7. When I was in grad school some (mumble mumble) years ago, there was a church close to the university that was the favorite of Catholic students on days of holy obligation. The pastor had what the students called “the St. Pat’s Mini Mass”. It was an 18-minute mass held at 7AM so that students could get to Mass, get out and get back to dorm cafeteria, and still make their 8AM class. Those that slept in could still make the Newman Center noon mass, which, while not quite a mini-Mass, was still succinct and finished in time for the students (and teachers) to get something to eat before their next class.

    Sadly, St. Pat’s was among the buildings destroyed when a tornado hit the city on Good Friday.

  8. The laity are always better off with 20 minutes of mental prayer. This is the wisdom of the saints and one is not required to set their prayer schedule to the priest’s schedule. Plus, this suggestion excludes Eastern Rite Catholics who may not have the Divine Liturgy celebrated every day.

    1. The Eucharist is the source and summit of our Catholic faith, so I’d hesitate to say mental prayer is better than the Mass. There can be time for both.

    2. Kevin, sorry for the late reply, but here is a wonderful quote from St Alphonus di Ligouri, “Mental prayer is the blessed furnace in which
      souls are inflamed with the love of God. All the saints have become saints by
      mental prayer” He said that “It is morally impossible for him who neglects
      meditation to live without sin,” because of its incompatibility with sin:
      nobody can continue the practice of mental prayer in the state of mortal sin.
      He will either repent or quit the practice of mental prayer.
      I have asked many people who are very serious about the spiritual life and who offer spiritual direction, “If a lay person comes to you and they truly only have 30 minutes available each day for prayer, should they choose daily Mass or mental prayer?” In every instance, the person has responded, “Mental prayer.”

  9. I have been blessed with the opportunity for 18-20 minute Masses for much of my life. For years, there w a brief mass at noon near my office. The 6;30 Am Mass in my parish was always 20-25 minutes. I could be at work by 7 Am. Now, I am retired and often visit the Benedictine Monastery near me for 6:30 AM mass. That Mass must be finished by 6:50AM since the Monks return to continue their morning prayers. Now here is the somewhat surprising thing: these Masses most often accompanied by a 2 minute homilette are often more meaningful to me than the Sunday liturgy. Thanks for the article!

    1. I have had the same experience, Dick. In order to deliver a short homily, the priest must specially prepare it. I think this is why they can have more impact.

  10. Growing up m parish priest had mass times down to a science. As for the homily, I remember many hot summer Sundays as we sat sweltering in the church without AC or fans and he, a large man in his vestments, would deliver a 17 word homily “It may be hot here, but it’ll be a lot hotter where some of you are going”. Sort of a haiku homiliy

  11. Also, I would like to add that unless one works very near a parish with noon Mass, it is impossible to attend if you must travel to get there. Also, how can anyone know if a parish has an “18-minute Mass?”

    1. The scheduling of Mass is up to the pastors in our Diocese. And at my parish, we parishioners may submit our wishes to the pastor. But ultimately it is up to the pastors to address the need. At this point it seems that all the pastors in my area only want to supply daily Mass between 8 AM and 12:10 PM. The devotions at my parish (Stations, Divine Mercy, Adoration, etc.) all take place between Noon and 3 PM during the week. Which leaves all of us who work during business hours out of luck. But I think your idea is excellent! Maybe if others would ask their pastors, a parish somewhere around here could have Mass and devotions in the early evening. God bless you!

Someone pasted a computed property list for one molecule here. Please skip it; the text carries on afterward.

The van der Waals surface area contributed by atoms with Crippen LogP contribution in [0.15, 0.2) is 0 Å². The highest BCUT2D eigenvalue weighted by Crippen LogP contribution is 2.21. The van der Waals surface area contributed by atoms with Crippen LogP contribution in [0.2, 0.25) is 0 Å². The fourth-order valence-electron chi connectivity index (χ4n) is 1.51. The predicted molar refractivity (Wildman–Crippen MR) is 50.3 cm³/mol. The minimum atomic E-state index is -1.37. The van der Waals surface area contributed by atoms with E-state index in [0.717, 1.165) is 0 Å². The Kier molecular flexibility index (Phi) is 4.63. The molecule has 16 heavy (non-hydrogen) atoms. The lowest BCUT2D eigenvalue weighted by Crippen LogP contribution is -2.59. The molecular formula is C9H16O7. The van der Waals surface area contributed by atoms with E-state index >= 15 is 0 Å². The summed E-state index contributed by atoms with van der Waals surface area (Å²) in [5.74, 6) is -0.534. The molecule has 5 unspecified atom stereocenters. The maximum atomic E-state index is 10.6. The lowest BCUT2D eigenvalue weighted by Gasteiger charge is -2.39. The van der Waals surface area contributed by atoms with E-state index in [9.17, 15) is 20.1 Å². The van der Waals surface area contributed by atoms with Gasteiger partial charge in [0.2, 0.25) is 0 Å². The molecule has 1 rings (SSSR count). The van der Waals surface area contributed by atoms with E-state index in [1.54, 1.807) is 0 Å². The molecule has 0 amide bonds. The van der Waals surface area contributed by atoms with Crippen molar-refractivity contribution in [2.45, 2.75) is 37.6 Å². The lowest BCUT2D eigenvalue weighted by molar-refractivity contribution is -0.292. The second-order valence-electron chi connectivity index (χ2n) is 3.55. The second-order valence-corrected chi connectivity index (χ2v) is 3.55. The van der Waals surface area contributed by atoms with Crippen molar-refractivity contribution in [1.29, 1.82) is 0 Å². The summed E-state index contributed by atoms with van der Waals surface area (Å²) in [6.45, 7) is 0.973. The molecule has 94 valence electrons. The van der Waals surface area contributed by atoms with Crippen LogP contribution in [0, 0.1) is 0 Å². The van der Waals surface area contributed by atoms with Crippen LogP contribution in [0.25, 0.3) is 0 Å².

12. For all my adult life, I have longed to attend daily Mass and other devotions. Except for very short periods, however, it has been impossible.

    The reason for this is that nearly every Catholic parish in a 25-mile radius of my medium-sized city in well-populated, Catholic, northeast Ohio only has Mass at 8:00 or 9:00 in the morning or at noon.

    I and a great many of my fellow Catholics work during business hours, Monday through Friday. I have to be at work at 7:30 AM, I have a 30-minute lunch, and I work until 4 PM. I expect others have similar schedules, with a bit of variance.

    There are virtually no parishes in my area which offer an evening Mass after 5 PM. Adoration at my parish takes place between 10 AM and Noon once per month. Stations of the Cross take place at 3 PM on Fridays during Lent. Daily Mass is at 12:10 PM.

    When I was on parish council, I attempted to discuss this with my pastor. He became angry when I brought up the subject. He is a fine priest and a good man, but I suspect he likes to keep the parish on “business hours” as well.

    It is no mystery to me why most of the people who show up at daily Mass are the elderly or otherwise unemployed. I do not begrudge them this, but it would be nice if the Clergy would stop complaining about those of us who are younger or working not taking advantage of daily Mass and other devotions. I appreciate my retired fellow parishioners, but the younger of us also need some spiritual attention. Families with children, college students, and those of us in the workforce are routinely ignored in this area, and often scolded for our lack of piety. Perhaps this is the reason.

  13. Dear Kevin,
    I agree with you that Mass should be more than once a week. If I did not have the sacraments and especially the Eucharist my marriage would have been a thing of the past several years ago. (It’s rough going through a marriage with a spouse who was the recipient of physical abuse with a broom stick when she was a child. That brings along a whole host of mental/personality issues that I’m having to deal with. When things get really tough I also make a visit to the Most Blessed Sacrament. I may have spent around 3-4 hours total with our Lord this past week).
    I pray for your continued success in ministry. Please pray for us.
    Anonymous.
    (Born in Chicago – now living in the lone star state)